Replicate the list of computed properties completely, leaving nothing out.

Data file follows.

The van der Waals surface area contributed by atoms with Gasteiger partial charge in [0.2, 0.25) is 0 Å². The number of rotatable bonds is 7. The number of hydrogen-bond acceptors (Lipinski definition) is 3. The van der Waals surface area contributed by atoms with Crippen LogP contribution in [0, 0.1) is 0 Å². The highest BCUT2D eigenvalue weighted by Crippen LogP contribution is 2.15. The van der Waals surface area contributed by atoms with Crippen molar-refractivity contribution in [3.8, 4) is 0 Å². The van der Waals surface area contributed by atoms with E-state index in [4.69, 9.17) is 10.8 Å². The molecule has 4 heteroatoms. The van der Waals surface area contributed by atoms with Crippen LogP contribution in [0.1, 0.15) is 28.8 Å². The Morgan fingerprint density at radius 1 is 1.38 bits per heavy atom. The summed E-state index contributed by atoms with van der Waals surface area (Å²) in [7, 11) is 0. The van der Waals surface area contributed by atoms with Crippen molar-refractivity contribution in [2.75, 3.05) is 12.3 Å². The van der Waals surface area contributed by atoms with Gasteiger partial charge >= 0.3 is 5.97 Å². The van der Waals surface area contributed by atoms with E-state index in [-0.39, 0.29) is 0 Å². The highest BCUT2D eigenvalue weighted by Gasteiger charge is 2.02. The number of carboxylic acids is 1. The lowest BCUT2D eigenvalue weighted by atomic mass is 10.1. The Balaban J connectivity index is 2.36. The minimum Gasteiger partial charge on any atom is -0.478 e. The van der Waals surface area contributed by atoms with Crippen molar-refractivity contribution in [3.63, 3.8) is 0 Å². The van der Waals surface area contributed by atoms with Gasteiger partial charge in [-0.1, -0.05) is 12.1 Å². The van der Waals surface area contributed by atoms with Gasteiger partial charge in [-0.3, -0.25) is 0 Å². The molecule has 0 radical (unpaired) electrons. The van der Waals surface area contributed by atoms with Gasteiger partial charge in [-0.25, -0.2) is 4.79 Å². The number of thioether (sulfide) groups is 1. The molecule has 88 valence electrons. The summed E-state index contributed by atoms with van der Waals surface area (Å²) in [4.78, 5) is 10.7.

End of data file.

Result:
The van der Waals surface area contributed by atoms with Gasteiger partial charge in [0.2, 0.25) is 0 Å². The number of rotatable bonds is 7. The number of hydrogen-bond acceptors (Lipinski definition) is 3. The van der Waals surface area contributed by atoms with Crippen LogP contribution in [0, 0.1) is 0 Å². The highest BCUT2D eigenvalue weighted by Crippen LogP contribution is 2.15. The van der Waals surface area contributed by atoms with Crippen molar-refractivity contribution in [3.8, 4) is 0 Å². The van der Waals surface area contributed by atoms with E-state index in [4.69, 9.17) is 10.8 Å². The molecule has 4 heteroatoms. The van der Waals surface area contributed by atoms with Crippen LogP contribution in [0.1, 0.15) is 28.8 Å². The Morgan fingerprint density at radius 1 is 1.38 bits per heavy atom. The summed E-state index contributed by atoms with van der Waals surface area (Å²) in [7, 11) is 0. The van der Waals surface area contributed by atoms with Crippen molar-refractivity contribution in [2.75, 3.05) is 12.3 Å². The van der Waals surface area contributed by atoms with Gasteiger partial charge >= 0.3 is 5.97 Å². The van der Waals surface area contributed by atoms with E-state index in [-0.39, 0.29) is 0 Å². The highest BCUT2D eigenvalue weighted by Gasteiger charge is 2.02. The number of carboxylic acids is 1. The lowest BCUT2D eigenvalue weighted by atomic mass is 10.1. The Balaban J connectivity index is 2.36. The minimum Gasteiger partial charge on any atom is -0.478 e. The van der Waals surface area contributed by atoms with Crippen molar-refractivity contribution in [3.63, 3.8) is 0 Å². The van der Waals surface area contributed by atoms with Gasteiger partial charge in [-0.1, -0.05) is 12.1 Å². The van der Waals surface area contributed by atoms with Gasteiger partial charge in [-0.3, -0.25) is 0 Å². The molecule has 0 radical (unpaired) electrons. The van der Waals surface area contributed by atoms with Gasteiger partial charge in [-0.25, -0.2) is 4.79 Å². The number of thioether (sulfide) groups is 1. The molecule has 88 valence electrons. The summed E-state index contributed by atoms with van der Waals surface area (Å²) in [4.78, 5) is 10.7.